A third way to classify computer games is according to the number of players that can play the game. There are single-player games, in which only one player is involved, and multiplayer games, in which a plurality of players is involved.

Ultima Online, Everquest, and Asheron's Call are also examples of what is commonly called a Massively Multiplayer Online Role-Playing Game (MMORPG). Although there is no exact definition of what constitutes an MMORPG, today's MMORPGs can support hundreds and perhaps thousands or more of simultaneous players. MMORPGs use the client-server model, where users download client software programs and then connect over the Internet to a game server. According to Orgin Systems' web site, “[t]housands of game masters, counselors, interest volunteers and companions are in the [Ultima Online] game night and day . . . ” According to Sony's web site, Everquest can support “well over 1,000 simultaneous players.”

Much has been written about the economics of RPGs, including especially MMORPGs. Many financial models have been proposed. Using the “subscription” model, for example, an MMORPG publisher can realize $1 million/month in revenue if the publisher can attract 100,000 subscribers willing to pay $10/month. The subscription model is the primary model being used by MMORPG publishers today. Based on the $10/month/player subscription model, today's estimated 700,000 MMORPG subscribers pay approximately $84 million annually.

RELATED PUBLICATIONS

In “Online Entertainment Business Models Accommodate Distinctive Experiences,” by Paul Palumbo, Gamasutra Vol. 1: Issue 18, Nov. 21, 1997, Palumbo discusses the advantages and disadvantages of online gaming business models, including advertising, subscription, pay-per-time, and pay-per-use models. In particular, Palumbo notes that the problem with the subscription model is that there may not be enough “light” users to subsidize “heavy” users who consume precious bandwidth.

In “Internet Business Models: New Options for Game Developers,” by Ian MacInnes, Ph.D, Gamasutra, Jun. 5, 2000, MacInnes discusses the fact that certain MMORPGs accounts are being auctioned off by players on web-based auction sites such as eBay. This allows expert users to create accounts with advanced characters and then sell these accounts to other players. The player who purchases such an account can then continue to play the game with the advanced character and further develop the character. MacInnes suggests that there may not be enough buyers and sellers of such accounts to justify the creation of a dedicated market for such auctions.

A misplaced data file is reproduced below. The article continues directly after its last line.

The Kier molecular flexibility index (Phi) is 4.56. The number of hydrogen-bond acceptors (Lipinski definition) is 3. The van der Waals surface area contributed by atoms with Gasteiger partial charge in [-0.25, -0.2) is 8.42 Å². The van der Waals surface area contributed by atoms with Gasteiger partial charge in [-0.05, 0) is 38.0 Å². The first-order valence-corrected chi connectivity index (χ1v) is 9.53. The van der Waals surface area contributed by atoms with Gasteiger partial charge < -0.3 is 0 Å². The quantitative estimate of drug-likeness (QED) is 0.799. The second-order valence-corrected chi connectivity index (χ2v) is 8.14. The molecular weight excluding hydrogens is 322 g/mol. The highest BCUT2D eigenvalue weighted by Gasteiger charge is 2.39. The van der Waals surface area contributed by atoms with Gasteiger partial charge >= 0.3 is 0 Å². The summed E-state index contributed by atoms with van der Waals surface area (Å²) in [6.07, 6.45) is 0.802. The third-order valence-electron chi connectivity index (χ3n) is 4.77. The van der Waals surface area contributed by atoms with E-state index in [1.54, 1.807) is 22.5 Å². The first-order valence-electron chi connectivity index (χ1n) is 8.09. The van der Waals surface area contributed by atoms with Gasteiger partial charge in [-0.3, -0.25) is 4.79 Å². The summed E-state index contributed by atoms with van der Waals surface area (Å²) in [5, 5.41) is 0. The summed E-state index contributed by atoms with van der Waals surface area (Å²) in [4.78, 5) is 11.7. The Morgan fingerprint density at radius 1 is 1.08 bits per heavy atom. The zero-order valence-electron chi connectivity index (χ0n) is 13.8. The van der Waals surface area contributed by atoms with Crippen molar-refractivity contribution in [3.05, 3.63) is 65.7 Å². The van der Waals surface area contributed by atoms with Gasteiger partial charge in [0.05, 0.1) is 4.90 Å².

In “Auctioning Away Integrity,” by “SilentSpring,” WomenGamers.Com, Aug. 4, 2000, SilentSpring laments the rise of the MMORPG account auction. SilentSpring states that she “does not like the idea of buying status in a game” and that she would rather play against “someone who paid [his or her] dues.”

In “Next Generation MMORPGs: Economics 101,” by Craig Huber, Multiplayer Online Games Directory, Oct. 10, 2000, Huber describes both the in-game and “real world” economics of online games. In terms of in-game economics, Huber notes that players expect to be rewarded for the time they spend playing a game by having their character accumulate skill and resources. In terms of “real world” economics, he notes that the thing that players value most is their time, and in order to motivate players to spend more time playing a particular game, that game's developers should work to normalize the “time cost” associated with accumulating certain skills and resources.

In “PlayerAuctions.com—Safe Haven for MMORPG Players?,” by Sandy Brundage, studentadvantage.com, Nov. 11, 2000, Brundage notes that PlayerAuctions.com was launched as a dedicated web site for MMORPG auctions. Brundage points out that some MMORPG publishers ban players who participate in MMORPG auctions and that some publishers explicitly forbid the transfer, sale, or auction of MMROPG accounts, characters, or other items.

In “GameSpin: Volume 9,” by Mark Asher, GameSpy.com, May, 1, 2001, Asher reports that one MMORPG developer indicated that the developer would have to achieve 50,000 subscribers at $10/month in order recover the costs of developing a new MMORPG.

In “Massive (Multiplayer) Entertainment,” by Mark Asher, CG Online, Jul., 17, 2001, Asher discusses the history, present state, and future state of MMORPGs. Asher notes that there are hundreds of MMORPGs in development and that it remains to be seen how many of these will survive using a subscription model such as a monthly subscription fee.

RELATED PATENTS